GSIAS English IV Fall 2020
After our Word, Quote and Joke of the day, we talked about current international affairs these weeks, and got ready for our final presentation week 14 and 15 (Dec. 2nd and 9th).
Please continue to be prepared with words, quotes and jokes the next two weeks, as well as being ready to give your presentation to the class. I hope the presentations will lend themselves to discussion, and we may well only do half of them Week 14. But I want everyone to be prepared in case of problems.
Make sure to email me your script/outline/other written document before we see your presentation. Having it at hand will make it more useful as I follow along.
2020.11.04 & 11.11
During the first two weeks of November, we continued going over Garr Reynolds' tips in Presentation Zen. Here's hoping we all learned something about using more interest and creativity and less information overload in visual aids for our presentations, not only in this class, but going forward in the future.
I will continue to add occasional presentation tips as we move along, often drawing on mini-lessons from Six Minutes Speaking and Presentation Skills site. I encourage you to check the site on your own to see if anything catches your interest. There is a lot of very good, easily digestible material there on improving presentations.
We wrapped up class on the 11th by talking about our final class presentations, to be given weeks 14 and 15, Dec. 2nd and 9th. Students chose a wide range of interesting topics, and they are urged to remember that while this does not have to be an argumentative or persuasive presentation, it should be something more than simply a report or literature review. Your presentation should have a main point concerning a problem, issue or controversy that is worth learning about and important enough to deal with.
The topics we have chosen sound like they have a lot of potential for interesting presentation that we will learn from. Please aim for something between 10 and 20 minutes long, which would be about five or 10 double-spaced pages if it were written out. Please do submit a script or outline to me before you give your presentation, so I can follow along and make notes as you give it.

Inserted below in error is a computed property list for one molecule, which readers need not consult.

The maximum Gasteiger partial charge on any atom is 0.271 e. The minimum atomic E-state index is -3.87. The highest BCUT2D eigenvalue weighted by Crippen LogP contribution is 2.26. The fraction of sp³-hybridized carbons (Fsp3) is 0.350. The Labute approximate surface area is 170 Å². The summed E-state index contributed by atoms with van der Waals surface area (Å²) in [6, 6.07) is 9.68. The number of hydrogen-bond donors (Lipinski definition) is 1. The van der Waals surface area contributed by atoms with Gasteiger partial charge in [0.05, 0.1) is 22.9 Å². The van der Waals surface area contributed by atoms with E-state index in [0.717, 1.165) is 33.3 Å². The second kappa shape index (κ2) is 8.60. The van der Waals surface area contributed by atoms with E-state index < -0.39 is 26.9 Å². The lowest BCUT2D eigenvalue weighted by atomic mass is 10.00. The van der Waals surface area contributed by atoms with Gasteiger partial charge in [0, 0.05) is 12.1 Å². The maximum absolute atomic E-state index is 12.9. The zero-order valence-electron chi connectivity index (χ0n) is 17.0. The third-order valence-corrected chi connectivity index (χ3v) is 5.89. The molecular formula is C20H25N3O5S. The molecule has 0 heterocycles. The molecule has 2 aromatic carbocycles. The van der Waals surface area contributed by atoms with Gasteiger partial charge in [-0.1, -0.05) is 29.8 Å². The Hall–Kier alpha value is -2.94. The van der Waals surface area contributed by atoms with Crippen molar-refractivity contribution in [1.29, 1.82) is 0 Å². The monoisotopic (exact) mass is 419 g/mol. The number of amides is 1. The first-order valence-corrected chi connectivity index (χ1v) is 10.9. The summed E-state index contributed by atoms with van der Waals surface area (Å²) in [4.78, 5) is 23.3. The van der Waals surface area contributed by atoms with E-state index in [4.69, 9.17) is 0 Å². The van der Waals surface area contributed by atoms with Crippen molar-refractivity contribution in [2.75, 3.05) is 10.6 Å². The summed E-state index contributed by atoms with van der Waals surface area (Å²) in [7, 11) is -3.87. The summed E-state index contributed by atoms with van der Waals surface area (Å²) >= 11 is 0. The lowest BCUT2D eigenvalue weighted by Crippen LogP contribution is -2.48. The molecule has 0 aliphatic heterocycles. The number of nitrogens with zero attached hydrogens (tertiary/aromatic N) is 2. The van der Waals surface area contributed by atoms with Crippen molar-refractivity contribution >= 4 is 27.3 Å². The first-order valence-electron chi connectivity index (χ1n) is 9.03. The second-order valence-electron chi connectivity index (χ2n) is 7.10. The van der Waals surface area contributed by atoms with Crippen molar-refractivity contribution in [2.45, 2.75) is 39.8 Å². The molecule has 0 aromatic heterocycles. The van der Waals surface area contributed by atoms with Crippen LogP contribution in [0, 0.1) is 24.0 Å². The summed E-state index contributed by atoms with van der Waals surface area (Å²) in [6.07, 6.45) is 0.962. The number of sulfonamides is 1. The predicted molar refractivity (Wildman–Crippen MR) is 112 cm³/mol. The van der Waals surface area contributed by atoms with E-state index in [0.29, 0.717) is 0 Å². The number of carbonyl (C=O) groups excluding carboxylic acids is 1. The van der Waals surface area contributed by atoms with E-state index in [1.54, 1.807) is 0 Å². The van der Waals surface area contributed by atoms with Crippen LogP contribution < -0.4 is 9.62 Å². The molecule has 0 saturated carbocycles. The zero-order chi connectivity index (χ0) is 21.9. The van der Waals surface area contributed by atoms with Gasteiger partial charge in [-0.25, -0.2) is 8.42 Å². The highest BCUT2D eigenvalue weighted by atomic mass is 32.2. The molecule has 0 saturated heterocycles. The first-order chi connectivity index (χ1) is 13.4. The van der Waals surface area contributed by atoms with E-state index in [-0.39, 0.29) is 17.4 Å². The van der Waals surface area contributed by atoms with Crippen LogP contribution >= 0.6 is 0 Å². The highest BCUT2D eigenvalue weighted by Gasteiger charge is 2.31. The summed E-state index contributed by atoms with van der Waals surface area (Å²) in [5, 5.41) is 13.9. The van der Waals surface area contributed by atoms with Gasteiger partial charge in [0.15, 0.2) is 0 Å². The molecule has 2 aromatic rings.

When we meet next week (11-18), we'll be back to our usual routine -- W-Q-J, News Briefings, and occasional language/presentation tips.
See you in class!
We kept going with Words, Quotes, and Jokes of the Day and News Briefings during these sessions, but there never seems to be enough time and over the Mid-term week, we will shift gears to focus only on Presentation Zen.
When we meet again week 9 (Oct. 28th), please be ready to share about a portion of that text with the rest of the class. We will not be doing News Briefings that week. We will, however, start with a Word, Quote, and Joke of the Day.
See you in class,
We got to listen to our classmates reveal their embarrassing blunders this week as everyone presented their "Bull in a China Shop" experience. We also took time to talk about each experience after hearing students' anecdotes in an interesting storytelling session.
Though we ran out the clock this week with our tales, we'll be back in action Oct. 7th with a Word, Quote, and Joke of Day; some news briefings, and we will definitely continue in Presentation Zen. Be sure to read ahead in the Preparation section, including chapters on Creativity, Limitations, and Constraints; Planning Analog, and Crafting the Story.
추석 잘 보내세요!
In class this week, we went over the Word, Quote, and Joke of the Day before going into our news briefing session. Today’s news briefings included items on Middle East peace, Covid 19 vaccines, the virus’s effect on the use of plastic, and a high rating for the Rome airport for virus safety. We finished with a look at California wildfires and claims that their cause can be found in climate change.
We finished off today’s session with a presentation on the introduction to our text this semester, Presentation Zen. We will continue talking about that book next week. Before class, please read the Preparation section, which includes chapters on Creativity, Limitations, and Constraints; Planning Analog, and Crafting the Story.